Wednesday, October 15, 2008

Blog Action Day 2008 - Poverty

I'm a bit late to the game, but slipping in under the buzzer -- my post on Blog Action Day is posted on October 15th. The idea of this special "day" is to raise awareness on one issue each year -- last year was the environment. The result is a concerted dialogue all over the web with different viewpoints and suggestions.

I'm contributing by listing two ways that I believe can help curtail the effects of poverty. Though I believe helping people necessarily means giving (our time, money, belongings, or emotions), I see two distinct options:
Conditional and Unconditional giving.

Conditional Giving
This a term that I'm using to describe a gift that can be repaid. Some people in this world know how to help themselves, but lack the means to carry out their ambitions and plans. Microlending is a form of microfinance that helps these 'pre-bankable' people (meaning they lack collateral, steady employment, and credit history) by extending loans. In a ranking and report on the subject, Forbes magazine wrote: "Billionaires, global leaders and Nobel Prize recipients are hailing these direct loans to uncollateralised would-be entrepreneurs as a way to lift them out of poverty while creating self-sustaining businesses."

My microlender of choice is - Loans that Change Lives: Kiva's mission is to connect people through lending for the sake of alleviating poverty. Kiva is the world's first person-to-person micro-lending website, empowering individuals to lend directly to unique entrepreneurs in the developing world.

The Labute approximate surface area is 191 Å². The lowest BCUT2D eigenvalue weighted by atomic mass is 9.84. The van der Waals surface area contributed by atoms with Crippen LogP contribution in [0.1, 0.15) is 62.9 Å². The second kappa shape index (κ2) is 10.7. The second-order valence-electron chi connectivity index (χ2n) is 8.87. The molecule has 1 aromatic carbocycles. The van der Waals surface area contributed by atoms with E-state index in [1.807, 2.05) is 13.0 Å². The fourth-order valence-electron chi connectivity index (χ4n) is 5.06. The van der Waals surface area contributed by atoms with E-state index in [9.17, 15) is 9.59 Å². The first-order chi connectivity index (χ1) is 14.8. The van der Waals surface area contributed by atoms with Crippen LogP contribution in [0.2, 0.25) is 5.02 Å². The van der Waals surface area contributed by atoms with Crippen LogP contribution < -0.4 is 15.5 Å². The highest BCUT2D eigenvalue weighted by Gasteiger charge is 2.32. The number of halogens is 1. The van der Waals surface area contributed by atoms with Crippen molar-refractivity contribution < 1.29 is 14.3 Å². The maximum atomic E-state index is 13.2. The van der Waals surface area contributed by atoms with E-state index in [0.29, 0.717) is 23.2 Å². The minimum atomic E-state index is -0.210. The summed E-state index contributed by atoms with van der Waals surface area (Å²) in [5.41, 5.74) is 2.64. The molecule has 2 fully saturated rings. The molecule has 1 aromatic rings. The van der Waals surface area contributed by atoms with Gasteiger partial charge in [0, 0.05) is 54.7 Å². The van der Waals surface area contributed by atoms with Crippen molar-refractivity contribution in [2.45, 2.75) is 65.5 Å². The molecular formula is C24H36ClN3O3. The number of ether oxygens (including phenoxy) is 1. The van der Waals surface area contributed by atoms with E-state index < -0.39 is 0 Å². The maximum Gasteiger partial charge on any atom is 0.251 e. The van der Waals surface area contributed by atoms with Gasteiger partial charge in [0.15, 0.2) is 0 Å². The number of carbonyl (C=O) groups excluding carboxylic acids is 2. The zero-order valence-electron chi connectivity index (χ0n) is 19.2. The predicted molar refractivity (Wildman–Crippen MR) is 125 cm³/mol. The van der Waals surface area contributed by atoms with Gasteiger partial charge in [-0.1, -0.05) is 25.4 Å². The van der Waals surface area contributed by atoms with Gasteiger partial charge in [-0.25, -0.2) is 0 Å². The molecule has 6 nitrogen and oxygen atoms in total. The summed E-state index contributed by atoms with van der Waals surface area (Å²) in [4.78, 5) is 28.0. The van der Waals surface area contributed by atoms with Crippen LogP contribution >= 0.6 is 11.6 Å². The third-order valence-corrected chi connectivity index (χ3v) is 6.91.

By the numbers, Kiva shows ~1,000 defaulted loans, ~25,000 paid in full, and ~38,000 active loans.

Unconditional Giving
There are people who simply don't currently have the means to lift themselves out of poverty - because of a lack of education, health, nutrition, the list goes on. For these people, the best we can do is give unconditionally.
The organization I'd like to highlight is GuluWalk. To paraphrase Wikipedia: GuluWalk is an initiative which highlights the plight of Acholi children in northern Uganda who used to trek up to 20 kilometers each night to town centers for fear of being maimed, raped, abducted or even killed by the Lord's Resistance Army (LRA), a rebel paramilitary group that has been operating in northern Uganda since 1987. An estimated 20,000 children have been abducted by the LRA for use as soldiers and sex slaves.


Due to the long history with this crisis, it's easy to forget the gravity of the situation. Peace talks have broken down, and the LRA is active as ever: two weeks ago they kidnapped two classrooms of 5th and 6th graders.

To financially assist Kiva, click here.
To financially assist GuluWalk, click here.

There's no time like the present.

Here's a 5 minute segment on Kiva by PBS:

1 comment:

  1. Kiva and Guluwalk are two wonderful choice that need more awareness generated. It was so exciting to hear that Poverty would be this years topic for Blog Action Day.
    I work with who helps survivors of war in Uganda and Burundi. GuluWalk 2008 is a great opportunity for readers to learn more about the civil war in those countries and hear true life stories of Gulu walking.


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